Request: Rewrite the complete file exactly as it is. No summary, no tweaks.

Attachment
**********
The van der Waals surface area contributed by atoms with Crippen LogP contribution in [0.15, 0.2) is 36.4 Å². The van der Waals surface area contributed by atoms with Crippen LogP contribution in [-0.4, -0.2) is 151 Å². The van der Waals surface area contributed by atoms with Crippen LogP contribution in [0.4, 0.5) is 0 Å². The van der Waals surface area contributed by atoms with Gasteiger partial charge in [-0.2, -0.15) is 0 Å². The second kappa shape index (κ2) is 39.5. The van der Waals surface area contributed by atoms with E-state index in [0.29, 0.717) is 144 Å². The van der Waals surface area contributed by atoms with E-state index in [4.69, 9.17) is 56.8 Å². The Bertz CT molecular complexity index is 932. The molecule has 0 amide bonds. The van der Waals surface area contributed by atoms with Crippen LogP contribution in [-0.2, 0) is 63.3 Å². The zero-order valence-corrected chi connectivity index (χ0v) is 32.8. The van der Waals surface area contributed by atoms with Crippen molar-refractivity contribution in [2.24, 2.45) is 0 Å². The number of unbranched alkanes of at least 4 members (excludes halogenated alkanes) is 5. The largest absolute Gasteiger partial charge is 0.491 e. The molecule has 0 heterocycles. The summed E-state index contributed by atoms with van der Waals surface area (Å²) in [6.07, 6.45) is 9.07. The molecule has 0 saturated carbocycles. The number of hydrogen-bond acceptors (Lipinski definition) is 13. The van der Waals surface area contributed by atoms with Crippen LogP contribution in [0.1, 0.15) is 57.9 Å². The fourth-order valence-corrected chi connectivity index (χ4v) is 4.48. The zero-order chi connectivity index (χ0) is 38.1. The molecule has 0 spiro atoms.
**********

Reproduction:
The van der Waals surface area contributed by atoms with Crippen LogP contribution in [0.15, 0.2) is 36.4 Å². The van der Waals surface area contributed by atoms with Crippen LogP contribution in [-0.4, -0.2) is 151 Å². The van der Waals surface area contributed by atoms with Crippen LogP contribution in [0.4, 0.5) is 0 Å². The van der Waals surface area contributed by atoms with Gasteiger partial charge in [-0.2, -0.15) is 0 Å². The second kappa shape index (κ2) is 39.5. The van der Waals surface area contributed by atoms with E-state index in [0.29, 0.717) is 144 Å². The van der Waals surface area contributed by atoms with E-state index in [4.69, 9.17) is 56.8 Å². The Bertz CT molecular complexity index is 932. The molecule has 0 amide bonds. The van der Waals surface area contributed by atoms with Crippen LogP contribution in [-0.2, 0) is 63.3 Å². The zero-order valence-corrected chi connectivity index (χ0v) is 32.8. The van der Waals surface area contributed by atoms with Crippen molar-refractivity contribution in [2.24, 2.45) is 0 Å². The number of unbranched alkanes of at least 4 members (excludes halogenated alkanes) is 5. The largest absolute Gasteiger partial charge is 0.491 e. The molecule has 0 heterocycles. The summed E-state index contributed by atoms with van der Waals surface area (Å²) in [6.07, 6.45) is 9.07. The molecule has 0 saturated carbocycles. The number of hydrogen-bond acceptors (Lipinski definition) is 13. The van der Waals surface area contributed by atoms with Crippen LogP contribution in [0.1, 0.15) is 57.9 Å². The fourth-order valence-corrected chi connectivity index (χ4v) is 4.48. The zero-order chi connectivity index (χ0) is 38.1. The molecule has 0 spiro atoms.